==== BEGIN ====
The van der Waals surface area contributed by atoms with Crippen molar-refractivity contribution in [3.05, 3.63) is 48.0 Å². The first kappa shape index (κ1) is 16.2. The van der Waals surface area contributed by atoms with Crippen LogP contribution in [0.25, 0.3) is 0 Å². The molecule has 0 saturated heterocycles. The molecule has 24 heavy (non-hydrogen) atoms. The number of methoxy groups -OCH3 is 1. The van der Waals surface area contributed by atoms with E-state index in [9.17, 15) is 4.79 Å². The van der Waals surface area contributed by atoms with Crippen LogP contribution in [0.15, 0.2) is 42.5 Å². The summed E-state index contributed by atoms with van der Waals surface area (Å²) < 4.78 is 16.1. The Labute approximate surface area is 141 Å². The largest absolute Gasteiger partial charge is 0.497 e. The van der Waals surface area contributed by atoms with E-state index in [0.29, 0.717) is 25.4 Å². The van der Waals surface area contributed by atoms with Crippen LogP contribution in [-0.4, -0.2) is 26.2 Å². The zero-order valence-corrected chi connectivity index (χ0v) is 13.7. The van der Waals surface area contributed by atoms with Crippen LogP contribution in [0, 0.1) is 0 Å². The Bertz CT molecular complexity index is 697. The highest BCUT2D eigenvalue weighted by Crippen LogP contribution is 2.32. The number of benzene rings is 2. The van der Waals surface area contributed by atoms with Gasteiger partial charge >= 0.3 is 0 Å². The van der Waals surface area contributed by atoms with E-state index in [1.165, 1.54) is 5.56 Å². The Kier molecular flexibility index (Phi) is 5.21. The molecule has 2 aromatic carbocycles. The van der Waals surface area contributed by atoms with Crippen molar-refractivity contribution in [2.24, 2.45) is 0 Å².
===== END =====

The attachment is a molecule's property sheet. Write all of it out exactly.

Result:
The van der Waals surface area contributed by atoms with Crippen molar-refractivity contribution in [3.05, 3.63) is 48.0 Å². The first kappa shape index (κ1) is 16.2. The van der Waals surface area contributed by atoms with Crippen LogP contribution in [0.25, 0.3) is 0 Å². The molecule has 0 saturated heterocycles. The molecule has 24 heavy (non-hydrogen) atoms. The number of methoxy groups -OCH3 is 1. The van der Waals surface area contributed by atoms with E-state index in [9.17, 15) is 4.79 Å². The van der Waals surface area contributed by atoms with Crippen LogP contribution in [0.15, 0.2) is 42.5 Å². The summed E-state index contributed by atoms with van der Waals surface area (Å²) < 4.78 is 16.1. The Labute approximate surface area is 141 Å². The largest absolute Gasteiger partial charge is 0.497 e. The van der Waals surface area contributed by atoms with E-state index in [0.29, 0.717) is 25.4 Å². The van der Waals surface area contributed by atoms with Crippen LogP contribution in [-0.4, -0.2) is 26.2 Å². The zero-order valence-corrected chi connectivity index (χ0v) is 13.7. The van der Waals surface area contributed by atoms with Crippen LogP contribution in [0, 0.1) is 0 Å². The Bertz CT molecular complexity index is 697. The highest BCUT2D eigenvalue weighted by Crippen LogP contribution is 2.32. The number of benzene rings is 2. The van der Waals surface area contributed by atoms with Gasteiger partial charge >= 0.3 is 0 Å². The van der Waals surface area contributed by atoms with E-state index in [1.165, 1.54) is 5.56 Å². The Kier molecular flexibility index (Phi) is 5.21. The molecule has 2 aromatic carbocycles. The van der Waals surface area contributed by atoms with Crippen molar-refractivity contribution in [2.24, 2.45) is 0 Å².